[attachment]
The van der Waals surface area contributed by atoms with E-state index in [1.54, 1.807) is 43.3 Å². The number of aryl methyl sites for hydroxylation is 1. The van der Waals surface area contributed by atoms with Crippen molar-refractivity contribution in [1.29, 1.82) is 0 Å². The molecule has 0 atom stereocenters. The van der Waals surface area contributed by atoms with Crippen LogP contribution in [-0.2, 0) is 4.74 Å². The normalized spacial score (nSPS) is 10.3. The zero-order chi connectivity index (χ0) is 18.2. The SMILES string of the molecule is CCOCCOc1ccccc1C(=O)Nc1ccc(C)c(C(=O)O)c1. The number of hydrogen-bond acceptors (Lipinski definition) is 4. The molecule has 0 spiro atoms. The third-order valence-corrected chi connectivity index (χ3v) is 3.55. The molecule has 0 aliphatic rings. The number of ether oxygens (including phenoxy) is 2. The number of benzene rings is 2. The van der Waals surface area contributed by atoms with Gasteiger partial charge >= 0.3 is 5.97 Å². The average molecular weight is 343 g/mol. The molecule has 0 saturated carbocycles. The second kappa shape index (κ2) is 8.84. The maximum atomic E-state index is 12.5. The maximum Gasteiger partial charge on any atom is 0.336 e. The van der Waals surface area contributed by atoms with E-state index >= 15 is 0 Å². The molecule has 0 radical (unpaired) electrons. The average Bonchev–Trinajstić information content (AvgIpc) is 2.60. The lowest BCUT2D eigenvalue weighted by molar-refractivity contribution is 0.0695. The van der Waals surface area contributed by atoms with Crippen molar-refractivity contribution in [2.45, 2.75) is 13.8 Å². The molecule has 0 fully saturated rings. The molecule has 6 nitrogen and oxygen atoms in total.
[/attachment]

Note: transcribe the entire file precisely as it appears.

The van der Waals surface area contributed by atoms with E-state index in [1.54, 1.807) is 43.3 Å². The number of aryl methyl sites for hydroxylation is 1. The van der Waals surface area contributed by atoms with Crippen molar-refractivity contribution in [1.29, 1.82) is 0 Å². The molecule has 0 atom stereocenters. The van der Waals surface area contributed by atoms with Crippen LogP contribution in [-0.2, 0) is 4.74 Å². The normalized spacial score (nSPS) is 10.3. The zero-order chi connectivity index (χ0) is 18.2. The SMILES string of the molecule is CCOCCOc1ccccc1C(=O)Nc1ccc(C)c(C(=O)O)c1. The number of hydrogen-bond acceptors (Lipinski definition) is 4. The molecule has 0 spiro atoms. The third-order valence-corrected chi connectivity index (χ3v) is 3.55. The molecule has 0 aliphatic rings. The number of ether oxygens (including phenoxy) is 2. The number of benzene rings is 2. The van der Waals surface area contributed by atoms with Gasteiger partial charge >= 0.3 is 5.97 Å². The average molecular weight is 343 g/mol. The molecule has 0 saturated carbocycles. The second kappa shape index (κ2) is 8.84. The maximum atomic E-state index is 12.5. The maximum Gasteiger partial charge on any atom is 0.336 e. The van der Waals surface area contributed by atoms with E-state index >= 15 is 0 Å². The molecule has 0 radical (unpaired) electrons. The average Bonchev–Trinajstić information content (AvgIpc) is 2.60. The lowest BCUT2D eigenvalue weighted by molar-refractivity contribution is 0.0695. The van der Waals surface area contributed by atoms with Crippen molar-refractivity contribution in [2.45, 2.75) is 13.8 Å². The molecule has 0 fully saturated rings. The molecule has 6 nitrogen and oxygen atoms in total.